Well-crafted and easy to read, Eight Keys to Mental Health through Exercise is for everyone from the exercise-averse couch dweller to the toned, tight and tirelessly devoted fitness fanatic.
Written by Christina G. Hibbert, a clinical psychologist, mum, author of other self-help books and exercise enthusiast, Eight Keys pre-prepares, prepares and then eases you ever so gently into the idea of regular exercise.
Hibbert begins by clearly explaining the evidence surrounding exercise and wellbeing, even breaking down the benefits for each particular mental health condition. The bottom line: exercise is amazing for the mind and body. Why, then, is it so hard to do?
Well, there’s a series of events that needs to occur before you can actually put your running shoes on and keep putting them on, day after day. Hibbert discusses the principles of cognitive behaviour therapy, habit making and breaking, the mechanics of motivation and self-esteem, and, where needed, the importance of seeking professional advice before you get started.
Each section ends with a series of small worksheets to let you focus and retain what you’ve just read and apply it in a practical way to your own situation.
Real, practical advice
One of the key strengths of Hibbert’s methodology is exploring the complex nature of health conditions and the associated barriers to exercise. For example, if you live with obsessive-compulsive disorder, or have experience with panic attacks or anxiety, exercise can actually freak you out, big time.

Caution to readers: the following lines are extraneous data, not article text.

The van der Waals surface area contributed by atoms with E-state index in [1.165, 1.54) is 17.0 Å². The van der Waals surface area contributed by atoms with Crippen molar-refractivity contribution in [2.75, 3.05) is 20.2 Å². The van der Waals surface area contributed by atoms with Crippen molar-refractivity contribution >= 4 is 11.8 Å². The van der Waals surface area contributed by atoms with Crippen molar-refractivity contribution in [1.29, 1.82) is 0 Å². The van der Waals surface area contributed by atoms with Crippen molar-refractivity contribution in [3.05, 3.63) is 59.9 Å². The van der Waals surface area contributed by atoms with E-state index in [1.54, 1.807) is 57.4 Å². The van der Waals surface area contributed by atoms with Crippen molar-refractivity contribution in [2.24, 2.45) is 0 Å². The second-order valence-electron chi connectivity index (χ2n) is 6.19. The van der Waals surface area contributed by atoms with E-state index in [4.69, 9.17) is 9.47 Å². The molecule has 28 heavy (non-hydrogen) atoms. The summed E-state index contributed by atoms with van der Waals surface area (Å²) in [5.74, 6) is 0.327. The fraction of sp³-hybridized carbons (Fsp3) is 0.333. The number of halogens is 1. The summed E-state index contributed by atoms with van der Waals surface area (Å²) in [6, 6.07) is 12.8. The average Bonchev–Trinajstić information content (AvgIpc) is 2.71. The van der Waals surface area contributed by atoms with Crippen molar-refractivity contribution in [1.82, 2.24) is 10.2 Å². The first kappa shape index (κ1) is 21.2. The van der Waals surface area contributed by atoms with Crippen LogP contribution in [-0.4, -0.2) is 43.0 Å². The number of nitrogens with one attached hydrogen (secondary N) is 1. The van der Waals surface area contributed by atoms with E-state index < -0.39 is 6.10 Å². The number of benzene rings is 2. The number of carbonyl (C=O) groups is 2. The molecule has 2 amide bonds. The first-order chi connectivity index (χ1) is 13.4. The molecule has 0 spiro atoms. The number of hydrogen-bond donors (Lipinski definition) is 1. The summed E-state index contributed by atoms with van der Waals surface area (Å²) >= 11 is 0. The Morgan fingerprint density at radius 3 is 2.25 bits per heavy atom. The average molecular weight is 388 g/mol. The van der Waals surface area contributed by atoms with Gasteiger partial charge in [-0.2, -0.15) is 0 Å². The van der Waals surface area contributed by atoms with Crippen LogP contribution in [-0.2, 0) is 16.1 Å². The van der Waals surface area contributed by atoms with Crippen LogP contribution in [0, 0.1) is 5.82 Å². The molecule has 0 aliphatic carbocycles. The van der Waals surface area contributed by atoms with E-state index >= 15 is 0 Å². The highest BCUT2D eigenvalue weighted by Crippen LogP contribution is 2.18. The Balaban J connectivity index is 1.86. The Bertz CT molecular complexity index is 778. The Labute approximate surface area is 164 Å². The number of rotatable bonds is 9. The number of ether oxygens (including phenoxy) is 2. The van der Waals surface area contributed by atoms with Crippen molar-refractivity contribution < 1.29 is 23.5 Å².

When you think about the sensations of intense exercise, such as shortness of breath, sweating and heart pumping, it’s easy to see how similar it is to panic. Hibbert offers less strenuous alternatives, like yoga, where you can still reap the benefits of exercise without panic.
She also sensibly deals with the myriad of physical roadblocks that come with other chronic illnesses, age and disability. Hibbert does her utmost to inspire you that any kind of movement is great, even if it starts with walking to your letterbox and back, or boogying to your favourite tunes while doing the housework.
Overall, I found the book fascinating and enjoyable, but the lexicon sometimes bogged me down. Using terminology such as “suffering” with depression, or anxiety, really rubs me the wrong way and Hibbert overuses it.
What’s more, such words go against the grain when mental health messaging focuses so strongly on combating stigma by trying to teach the world that living with mental illness is not a sign of weakness. Describing someone as a sufferer of any mental illness is hardly empowering.
But don’t let that put you off, there’s plenty to gain from reading Eight Keys. Even if, like me, you are already an exercise convert, you will not only feel empowered by reading this book, but also motivated to dig deeper when it comes to fully realising exercise’s potential.
Reviewed by Lucy Ratcliffe, Communications Consultant at Healthy Communications